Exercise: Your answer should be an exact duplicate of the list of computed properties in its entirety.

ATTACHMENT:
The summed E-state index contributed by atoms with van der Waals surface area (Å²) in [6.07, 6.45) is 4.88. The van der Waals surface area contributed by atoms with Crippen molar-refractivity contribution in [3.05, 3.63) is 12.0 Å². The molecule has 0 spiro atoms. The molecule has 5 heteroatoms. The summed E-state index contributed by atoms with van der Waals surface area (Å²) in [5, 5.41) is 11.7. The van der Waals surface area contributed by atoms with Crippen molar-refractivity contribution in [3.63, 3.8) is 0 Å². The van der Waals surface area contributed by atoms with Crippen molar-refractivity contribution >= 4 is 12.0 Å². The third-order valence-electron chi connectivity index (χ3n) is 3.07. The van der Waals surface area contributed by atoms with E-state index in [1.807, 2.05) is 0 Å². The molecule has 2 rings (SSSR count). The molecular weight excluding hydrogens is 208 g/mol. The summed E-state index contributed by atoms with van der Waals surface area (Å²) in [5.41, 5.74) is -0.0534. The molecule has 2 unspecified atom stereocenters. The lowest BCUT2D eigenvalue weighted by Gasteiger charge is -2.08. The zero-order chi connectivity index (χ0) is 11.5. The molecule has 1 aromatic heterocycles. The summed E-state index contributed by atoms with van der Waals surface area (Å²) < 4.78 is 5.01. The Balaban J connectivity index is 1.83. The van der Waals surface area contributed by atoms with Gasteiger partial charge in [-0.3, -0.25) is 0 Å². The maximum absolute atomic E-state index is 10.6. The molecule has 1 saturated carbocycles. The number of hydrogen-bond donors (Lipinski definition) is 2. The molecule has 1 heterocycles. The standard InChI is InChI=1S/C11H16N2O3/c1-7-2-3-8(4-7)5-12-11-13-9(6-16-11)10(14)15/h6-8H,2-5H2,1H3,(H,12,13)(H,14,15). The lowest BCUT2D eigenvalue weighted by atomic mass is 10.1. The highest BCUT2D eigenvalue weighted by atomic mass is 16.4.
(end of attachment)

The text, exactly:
The summed E-state index contributed by atoms with van der Waals surface area (Å²) in [6.07, 6.45) is 4.88. The van der Waals surface area contributed by atoms with Crippen molar-refractivity contribution in [3.05, 3.63) is 12.0 Å². The molecule has 0 spiro atoms. The molecule has 5 heteroatoms. The summed E-state index contributed by atoms with van der Waals surface area (Å²) in [5, 5.41) is 11.7. The van der Waals surface area contributed by atoms with Crippen molar-refractivity contribution in [3.63, 3.8) is 0 Å². The van der Waals surface area contributed by atoms with Crippen molar-refractivity contribution >= 4 is 12.0 Å². The third-order valence-electron chi connectivity index (χ3n) is 3.07. The van der Waals surface area contributed by atoms with E-state index in [1.807, 2.05) is 0 Å². The molecule has 2 rings (SSSR count). The molecular weight excluding hydrogens is 208 g/mol. The summed E-state index contributed by atoms with van der Waals surface area (Å²) in [5.41, 5.74) is -0.0534. The molecule has 2 unspecified atom stereocenters. The lowest BCUT2D eigenvalue weighted by Gasteiger charge is -2.08. The zero-order chi connectivity index (χ0) is 11.5. The molecule has 1 aromatic heterocycles. The summed E-state index contributed by atoms with van der Waals surface area (Å²) < 4.78 is 5.01. The Balaban J connectivity index is 1.83. The van der Waals surface area contributed by atoms with Gasteiger partial charge in [-0.3, -0.25) is 0 Å². The maximum absolute atomic E-state index is 10.6. The molecule has 1 saturated carbocycles. The number of hydrogen-bond donors (Lipinski definition) is 2. The molecule has 1 heterocycles. The standard InChI is InChI=1S/C11H16N2O3/c1-7-2-3-8(4-7)5-12-11-13-9(6-16-11)10(14)15/h6-8H,2-5H2,1H3,(H,12,13)(H,14,15). The lowest BCUT2D eigenvalue weighted by atomic mass is 10.1. The highest BCUT2D eigenvalue weighted by atomic mass is 16.4.